An upside down and reversed image is a common characteristic of most astronomical telescopes. Since telescopes are used for astronomical viewing orientation is not important. The image in the finderscope will also be upside down and reversed.

2.Binocular FAQ

What do the NUMBERS mean on a Optical product?

You will see combinations of numbers like 7x35, 8x42, 12x50 or 8-24x50 and many more. The numbers to the left of the "x" refer to how much magnification the Optical product has. The number to the right of the "x" indicate how big the lens is at the bottom of the product (this is called the objective lens). So, 7x35 means this product or magnifies objects so they appear 7 times closer. This Optical product also has a 35 mm diameter "objective lens". A 12x50 binocular magnifies objects so they appear 12 times closer and has an "objective lens" 50 mm in diameter. The 8-24x50 binocular is a zoom model because you can change the magnification from 8 times to 24 times. This binocular has a 35 mm "objective lens". The 30-90x100 spotting scope is a zoom model that you can change the magnification from 30 times to 90 times. This spotting scope has a 100 mm "objective lens".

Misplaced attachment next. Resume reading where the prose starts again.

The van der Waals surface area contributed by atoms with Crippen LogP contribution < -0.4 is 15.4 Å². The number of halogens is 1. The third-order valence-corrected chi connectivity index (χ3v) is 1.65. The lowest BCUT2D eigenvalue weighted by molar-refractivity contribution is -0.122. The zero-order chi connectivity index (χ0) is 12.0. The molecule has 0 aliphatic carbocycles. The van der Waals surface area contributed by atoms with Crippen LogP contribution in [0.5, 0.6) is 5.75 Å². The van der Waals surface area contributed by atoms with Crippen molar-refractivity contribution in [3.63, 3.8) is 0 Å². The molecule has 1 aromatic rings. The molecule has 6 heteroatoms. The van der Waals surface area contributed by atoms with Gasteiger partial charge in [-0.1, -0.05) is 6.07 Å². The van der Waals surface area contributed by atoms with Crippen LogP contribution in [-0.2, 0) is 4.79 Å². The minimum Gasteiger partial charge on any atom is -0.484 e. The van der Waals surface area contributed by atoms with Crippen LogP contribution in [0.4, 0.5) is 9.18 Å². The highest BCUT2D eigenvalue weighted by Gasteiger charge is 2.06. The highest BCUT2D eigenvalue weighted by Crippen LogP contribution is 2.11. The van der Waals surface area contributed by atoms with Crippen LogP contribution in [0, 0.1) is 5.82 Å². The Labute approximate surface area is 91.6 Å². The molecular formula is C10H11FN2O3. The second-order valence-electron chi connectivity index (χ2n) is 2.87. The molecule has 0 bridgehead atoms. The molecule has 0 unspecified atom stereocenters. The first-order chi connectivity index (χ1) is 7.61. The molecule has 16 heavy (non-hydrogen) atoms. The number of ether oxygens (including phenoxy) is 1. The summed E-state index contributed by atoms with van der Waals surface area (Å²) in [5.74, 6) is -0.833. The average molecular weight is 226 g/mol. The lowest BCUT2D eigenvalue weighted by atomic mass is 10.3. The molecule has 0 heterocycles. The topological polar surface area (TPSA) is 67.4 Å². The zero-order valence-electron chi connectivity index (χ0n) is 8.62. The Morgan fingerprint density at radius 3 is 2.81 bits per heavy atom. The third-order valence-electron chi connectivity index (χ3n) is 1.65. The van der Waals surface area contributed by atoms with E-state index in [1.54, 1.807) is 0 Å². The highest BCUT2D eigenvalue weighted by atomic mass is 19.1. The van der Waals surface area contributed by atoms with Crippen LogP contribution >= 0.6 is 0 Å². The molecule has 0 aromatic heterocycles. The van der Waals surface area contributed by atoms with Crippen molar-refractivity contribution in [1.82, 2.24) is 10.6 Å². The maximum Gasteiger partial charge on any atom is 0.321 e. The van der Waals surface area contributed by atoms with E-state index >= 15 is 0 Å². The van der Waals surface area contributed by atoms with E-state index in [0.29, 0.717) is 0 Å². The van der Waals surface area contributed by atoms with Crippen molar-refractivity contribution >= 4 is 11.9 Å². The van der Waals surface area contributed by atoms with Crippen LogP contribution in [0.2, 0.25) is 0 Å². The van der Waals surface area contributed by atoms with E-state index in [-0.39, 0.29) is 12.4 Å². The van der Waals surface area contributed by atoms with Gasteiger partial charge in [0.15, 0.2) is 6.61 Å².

How much magnification do I need?

You will want a binocular with magnification appropriate to how you plan to use your binoculars. So, think about the demands of your hobby before you select a pair of binoculars. How much detail do you need to see? Will you use your binoculars to view things close up or far away? Will you be able to prop your arms on something for support while using your binoculars? Do I want a small binocular that I can take anywhere?

The most popular binoculars are those with lower magnifications (as with 8x binoculars). These binoculars have wider fields of view and are easier to hold steady than the binoculars with higher magnifications. A wider field of view is important when trying to follow fast-moving action like game on the move, warblers on the wing, or athletes at a fast-pace sporting event.
Higher magnifications (as with 10x binoculars) will give you more detail, but are more difficult to hold steady than binoculars with lower magnification. Binoculars with higher magnification also have narrower fields of view. While many people choose to use 10x binoculars, they are deciding that image size and detail is of greater importance to them.